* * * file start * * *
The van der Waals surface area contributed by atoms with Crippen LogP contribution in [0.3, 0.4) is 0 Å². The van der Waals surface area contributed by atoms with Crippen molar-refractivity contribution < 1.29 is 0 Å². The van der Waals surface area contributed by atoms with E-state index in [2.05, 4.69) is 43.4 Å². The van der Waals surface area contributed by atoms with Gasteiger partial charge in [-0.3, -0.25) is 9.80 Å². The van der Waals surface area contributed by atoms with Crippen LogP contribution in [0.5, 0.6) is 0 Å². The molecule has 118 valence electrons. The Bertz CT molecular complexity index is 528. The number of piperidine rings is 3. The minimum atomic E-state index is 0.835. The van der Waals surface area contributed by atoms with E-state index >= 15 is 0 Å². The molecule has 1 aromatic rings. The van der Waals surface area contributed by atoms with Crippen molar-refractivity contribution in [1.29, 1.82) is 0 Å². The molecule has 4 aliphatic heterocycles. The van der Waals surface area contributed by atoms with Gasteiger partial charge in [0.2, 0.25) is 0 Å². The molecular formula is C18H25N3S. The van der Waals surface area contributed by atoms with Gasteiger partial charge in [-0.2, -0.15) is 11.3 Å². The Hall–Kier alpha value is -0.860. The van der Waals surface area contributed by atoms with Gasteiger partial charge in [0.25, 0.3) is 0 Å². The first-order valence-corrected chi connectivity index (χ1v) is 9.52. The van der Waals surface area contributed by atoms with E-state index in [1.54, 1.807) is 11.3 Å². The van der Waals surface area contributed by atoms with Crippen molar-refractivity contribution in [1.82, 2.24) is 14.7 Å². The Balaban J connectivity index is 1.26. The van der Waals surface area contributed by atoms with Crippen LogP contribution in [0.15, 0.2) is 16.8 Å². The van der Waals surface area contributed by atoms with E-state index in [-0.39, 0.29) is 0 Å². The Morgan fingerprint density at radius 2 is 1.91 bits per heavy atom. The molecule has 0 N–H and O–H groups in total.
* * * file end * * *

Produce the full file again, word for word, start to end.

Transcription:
The van der Waals surface area contributed by atoms with Crippen LogP contribution in [0.3, 0.4) is 0 Å². The van der Waals surface area contributed by atoms with Crippen molar-refractivity contribution < 1.29 is 0 Å². The van der Waals surface area contributed by atoms with E-state index in [2.05, 4.69) is 43.4 Å². The van der Waals surface area contributed by atoms with Gasteiger partial charge in [-0.3, -0.25) is 9.80 Å². The van der Waals surface area contributed by atoms with Crippen LogP contribution in [0.5, 0.6) is 0 Å². The molecule has 118 valence electrons. The Bertz CT molecular complexity index is 528. The number of piperidine rings is 3. The minimum atomic E-state index is 0.835. The van der Waals surface area contributed by atoms with E-state index >= 15 is 0 Å². The molecule has 1 aromatic rings. The van der Waals surface area contributed by atoms with Crippen molar-refractivity contribution in [1.29, 1.82) is 0 Å². The molecule has 4 aliphatic heterocycles. The van der Waals surface area contributed by atoms with Gasteiger partial charge in [0.2, 0.25) is 0 Å². The molecular formula is C18H25N3S. The van der Waals surface area contributed by atoms with Gasteiger partial charge in [-0.2, -0.15) is 11.3 Å². The Hall–Kier alpha value is -0.860. The van der Waals surface area contributed by atoms with Gasteiger partial charge in [0.25, 0.3) is 0 Å². The first-order valence-corrected chi connectivity index (χ1v) is 9.52. The van der Waals surface area contributed by atoms with E-state index in [1.54, 1.807) is 11.3 Å². The van der Waals surface area contributed by atoms with Crippen molar-refractivity contribution in [1.82, 2.24) is 14.7 Å². The Balaban J connectivity index is 1.26. The van der Waals surface area contributed by atoms with Crippen LogP contribution in [0.15, 0.2) is 16.8 Å². The van der Waals surface area contributed by atoms with E-state index in [-0.39, 0.29) is 0 Å². The Morgan fingerprint density at radius 2 is 1.91 bits per heavy atom. The molecule has 0 N–H and O–H groups in total.